Some members of the parliament wish to grant the ‎president greater powers. They have particularly criticized the provisions related to the appointment of the Prime Minister (art. 146). According to the new constitution, the President of the Republic shall assign a Prime Minister to form the government and introduce his program to the House of Representatives. If his government does not win the confidence of the majority of the members of the House of Representatives within thirty days at the most, the President shall appoint a Prime Minister who is nominated by the party or the coalition that holds the majority or the highest number of seats in the House of Representatives. If the government of such a Prime Minister fails to win the confidence of the majority of the members of the House of Representatives within thirty days, the House shall be deemed dissolved, and the President of the Republic shall call for the election of a new one within sixty days from the date on which the dissolution is announced. In the event the government is chosen from the party or the coalition that holds the majority or the highest number of seats in the House of Representatives, the President of the Republic shall, in consultation with the Prime Minister, choose the Ministers of Defense, Interior, Foreign Affairs and Justice.

Al-Sisi’s supporters consider that the President should be able to choose and dismiss members of his government without considering the opinion of Parliament, as was the case under Mubarak.

Parliament and the President’s Responsibility

Some members of the Parliament also wish to amend the conditions for impeaching the president. According to Article 159, accusing the President of the Republic of violating the provisions of the Constitution, treason or any other felony must be based on a motion signed by at least the majority of the members of the House of Representatives. The indictment shall only be issued by the majority of two-thirds of the members of the House of Representatives and after an investigation by the Prosecutor General. As soon as this indictment is issued, the President of the Republic shall be stopped from carrying out his duties; this is considered to be a temporary impediment precluding the President from performing his competences until a verdict is issued in the case. The President of the Republic shall be tried before a special court headed by the President of the Supreme Judicial Council with the membership of the most senior deputy of the President of the Supreme Constitutional Court, the most senior deputy of the President of the State Council, and the two most senior Presidents of the Courts of Appeal; prosecution is to be carried out before such a court by the Prosecutor General.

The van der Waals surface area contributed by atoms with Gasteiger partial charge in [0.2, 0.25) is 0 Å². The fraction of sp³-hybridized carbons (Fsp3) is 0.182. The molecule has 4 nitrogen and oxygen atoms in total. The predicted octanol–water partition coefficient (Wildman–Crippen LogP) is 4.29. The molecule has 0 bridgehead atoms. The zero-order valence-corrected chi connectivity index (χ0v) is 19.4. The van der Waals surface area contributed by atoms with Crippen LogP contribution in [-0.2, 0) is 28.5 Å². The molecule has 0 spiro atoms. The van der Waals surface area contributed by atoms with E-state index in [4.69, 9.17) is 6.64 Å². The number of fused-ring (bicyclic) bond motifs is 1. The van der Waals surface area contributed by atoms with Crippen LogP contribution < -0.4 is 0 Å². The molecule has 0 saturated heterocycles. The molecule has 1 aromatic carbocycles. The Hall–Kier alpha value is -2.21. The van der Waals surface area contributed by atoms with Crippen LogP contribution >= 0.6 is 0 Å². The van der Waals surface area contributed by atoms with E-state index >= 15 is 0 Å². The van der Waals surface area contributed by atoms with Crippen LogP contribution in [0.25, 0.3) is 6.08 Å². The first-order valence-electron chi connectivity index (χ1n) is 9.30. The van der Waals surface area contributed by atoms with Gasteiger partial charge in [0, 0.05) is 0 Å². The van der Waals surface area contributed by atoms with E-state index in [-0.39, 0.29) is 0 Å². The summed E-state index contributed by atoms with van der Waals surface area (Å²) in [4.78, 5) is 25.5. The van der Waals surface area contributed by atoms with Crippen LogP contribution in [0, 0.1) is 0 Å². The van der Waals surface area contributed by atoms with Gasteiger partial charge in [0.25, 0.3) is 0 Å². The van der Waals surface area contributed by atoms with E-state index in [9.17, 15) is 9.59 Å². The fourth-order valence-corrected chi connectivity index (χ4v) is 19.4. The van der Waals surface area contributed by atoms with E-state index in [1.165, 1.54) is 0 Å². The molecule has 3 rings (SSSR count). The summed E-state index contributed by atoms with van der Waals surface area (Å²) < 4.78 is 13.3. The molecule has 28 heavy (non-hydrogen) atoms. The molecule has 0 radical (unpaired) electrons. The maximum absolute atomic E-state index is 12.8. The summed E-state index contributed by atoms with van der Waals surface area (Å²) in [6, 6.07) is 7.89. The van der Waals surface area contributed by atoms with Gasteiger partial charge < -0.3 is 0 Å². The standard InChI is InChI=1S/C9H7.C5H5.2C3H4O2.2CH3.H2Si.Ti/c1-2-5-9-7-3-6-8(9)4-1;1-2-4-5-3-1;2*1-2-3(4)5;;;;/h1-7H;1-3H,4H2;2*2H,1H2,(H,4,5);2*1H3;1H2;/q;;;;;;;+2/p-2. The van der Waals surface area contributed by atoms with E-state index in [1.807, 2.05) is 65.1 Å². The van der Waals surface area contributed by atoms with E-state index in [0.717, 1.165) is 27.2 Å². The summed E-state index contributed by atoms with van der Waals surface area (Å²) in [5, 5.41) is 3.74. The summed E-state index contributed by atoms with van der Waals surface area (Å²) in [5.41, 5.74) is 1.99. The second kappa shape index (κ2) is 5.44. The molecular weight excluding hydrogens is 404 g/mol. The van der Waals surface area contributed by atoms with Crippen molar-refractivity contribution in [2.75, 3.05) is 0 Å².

The 2014 Constitution also provided, for the first time, for a confidence removal mechanism. The House of Representatives may propose to withdraw confidence from the President of the Republic and hold early presidential elections upon the filing of a motion to be signed by at least the majority of its members and upon approval of two-thirds of the members of the House (art. 161). Upon approval of the proposal, the matter shall be put to public referendum to be called by the Prime Minister. If the majority approves the decision to withdraw confidence, the President of the Republic shall be relieved from his office and presidential elections shall be organized. If the result of the referendum is negative, the House of Representatives shall be deemed dissolved, and the President of the Republic shall call for the election of a new House of Representatives within thirty days as of the date of dissolution.

It is unlikely that such a procedure would ever reach its term or be initiated. The electoral system chosen for parliamentary elections, the fact that the president may appoint 5% of MPs, and that the assembly will be dissolved in case of failure of the referendum makes it almost impossible that there would be a two-thirds majority of members calling for the dismissal of the president.

  1. Should the President’s Powers be Increased?

The constitution of 2014 is presented by its opponents as having significantly reduced presidential powers in favour of the government and parliament. For instance, they consider that the president should be able to commit the armed forces abroad after a simple notification of Parliament instead of its approval by a two-thirds majority. The new Constitution, though, grants the president extensive executive and legislative powers.

He is the head of state and head of the executive power (Art. 139), and the supreme commander of the armed forces (art. 152). It establishes, in conjunction with the Council of Ministers, the State’s general policy (art. 150). He appoints and dismisses civil and military employees (art. 153), has the right to issue pardon after consulting the Cabinet (art. 155). He represents the State in its foreign relations (art. 151), accredits diplomatic corps (art. 153), declares war and sends armed forces outside after consulting the National Defence Council and with the approval of the House of representatives by a majority of two thirds (art. 152); makes peace and concludes and ratifies treaties (art. 151).